Hug Your Kids Today

I was at a business lunch when my wife called in tears. She was getting the car inspected with the radio on and heard the news of a mass murder in a kindergarten in Connecticut. When I hung up the phone the guys across the table from me, a tough-as-nails VC, said, “That didn’t sound good.”  When I told him the news I saw his eyes well up with big gobs of glistening tears.

I got home as fast as I could and sat at the kitchen table holding my wife’s hand. We didn’t talk about much, just sat together. Before heading out to pick-up our seven year-old son, I checked the web once for news. I read that Obama had called the governor of Connecticut as a father not as a President.

On the drive to school I kept the radio off, focused on getting there safely.

He appeared behind the bleachers with his oversized backpack and a big grin on his face. He “shook out” with his teacher, a woman we all adore, and bounded over to me to beg to play on the playground with his friends.

A friend works at CNN. She started emailing me from the control room in Atlanta while I watched my Cole chase his buddies around the monkey bars. A tough lady who has done stints in Afghanistan and Iraq, she sounded shaken to the core. She talked about Christmas presents already under the tree of these kids now lying on the ground. Earlier in the day we had exchanged tweets complaining about Starbucks coffee and a preference for Peet’s (she is from San Francisco and I am just a coffee snob). She mentioned how long ago our little virtual coffee klatch seemed now.

My wife’s best friend and co-head of the parent’s association stood at a picnic table on the playground with tears in her eyes. I tried to cheer her up by talking about how well their teacher gift program had gone this year.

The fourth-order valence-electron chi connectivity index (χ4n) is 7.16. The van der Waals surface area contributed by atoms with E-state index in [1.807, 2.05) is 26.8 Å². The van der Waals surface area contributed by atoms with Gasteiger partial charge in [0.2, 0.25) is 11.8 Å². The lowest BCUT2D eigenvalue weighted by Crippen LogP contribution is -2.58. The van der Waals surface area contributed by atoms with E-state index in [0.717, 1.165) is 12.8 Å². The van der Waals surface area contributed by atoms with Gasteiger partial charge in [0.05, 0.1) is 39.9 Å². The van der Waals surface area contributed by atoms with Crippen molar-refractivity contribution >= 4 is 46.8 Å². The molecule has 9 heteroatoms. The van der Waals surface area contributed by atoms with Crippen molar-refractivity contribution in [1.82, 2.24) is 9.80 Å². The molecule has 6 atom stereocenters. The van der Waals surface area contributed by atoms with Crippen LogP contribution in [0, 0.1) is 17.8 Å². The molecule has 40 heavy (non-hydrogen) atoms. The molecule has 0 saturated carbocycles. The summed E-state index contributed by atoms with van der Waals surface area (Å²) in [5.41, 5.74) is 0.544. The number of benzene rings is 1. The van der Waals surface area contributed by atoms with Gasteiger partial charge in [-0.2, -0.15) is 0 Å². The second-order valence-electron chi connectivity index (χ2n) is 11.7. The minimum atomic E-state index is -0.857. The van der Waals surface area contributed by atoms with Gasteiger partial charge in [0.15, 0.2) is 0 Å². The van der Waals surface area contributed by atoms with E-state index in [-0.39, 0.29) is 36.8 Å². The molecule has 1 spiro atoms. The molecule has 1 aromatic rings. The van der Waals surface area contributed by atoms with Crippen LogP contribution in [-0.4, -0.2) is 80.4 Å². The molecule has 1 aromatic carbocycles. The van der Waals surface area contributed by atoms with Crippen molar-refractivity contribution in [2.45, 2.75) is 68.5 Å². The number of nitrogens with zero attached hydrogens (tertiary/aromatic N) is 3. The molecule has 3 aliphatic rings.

On the way home my son had his headphones on so I tuned into NPR and kept the sound low. I heard the first press conference when the authorities announced 20 children had died in the Kindergarten to fourth grade school. I listened to the police talking about he crime scene and the difficulty of trying to identify the bodies. And his plea to leave the families of the deceased alone.

I hugged my second grader in the flesh when I saw him and when we got home. Hard. And my 10th grader and college freshman, both taking their finals today, in my mind’s eye.

To be honest, I didn’t know what else to do.

Tomorrow maybe I will be able to watch more news, think more clearly, even try to understand what the possibly could mean.  But today I can’t.  I don’t undertand. I don’t know anything. I can’t do more than internalize the bare minimum of facts that confirm for me how massive the tragedy. And look into my boy’s beautiful, innocent, and joyful eyes and weep.

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About Tom Matlack

Tom Matlack is the co-founder of The Good Men Project. He has a 18-year-old daughter and 16- and 7-year-old sons. His wife, Elena, is the love of his life. Follow him on Twitter @TMatlack.

Comments

  1. Thank you for posting about this – I’ve been trying to find some sites talking about this (other than news). I have a 3 year old in pre-school and it is UNIMAGINABLE to me that something like this can happen. One can “somewhat” reason away Columbine, kids who are close to adults, getting back at classmates, but this shooter who takes out the most innocent of innocents, HORRIBLE.

    I pray for all the families involved, I cannot imagine their sorrow at this moment.

  2. Tom,
    We ought to be hugging our kids . . . children . . . Every day.
    If our kids/children are truly the future of this country and world, then as parents we ought to be spending our time wisely on this planets most valuable asset, our children.

  3. I was shaken by this all day yesterday and tried to bury myself in my work to not think about it. I have family in CT and went to kindergarten, first and second grades in a town 20 minutes from Newtown.

    Your friend mentioned the Christmas gifts under the tree. Last night around 11 p.m. I went out to try to catch a peek of the meteor shower and standing in the dark in my socks on the patio, I thought of all the parents who weren’t putting their kids to bed tonight. I’m not even a parent and that was a real punch in the gut.

    Unfathomable.

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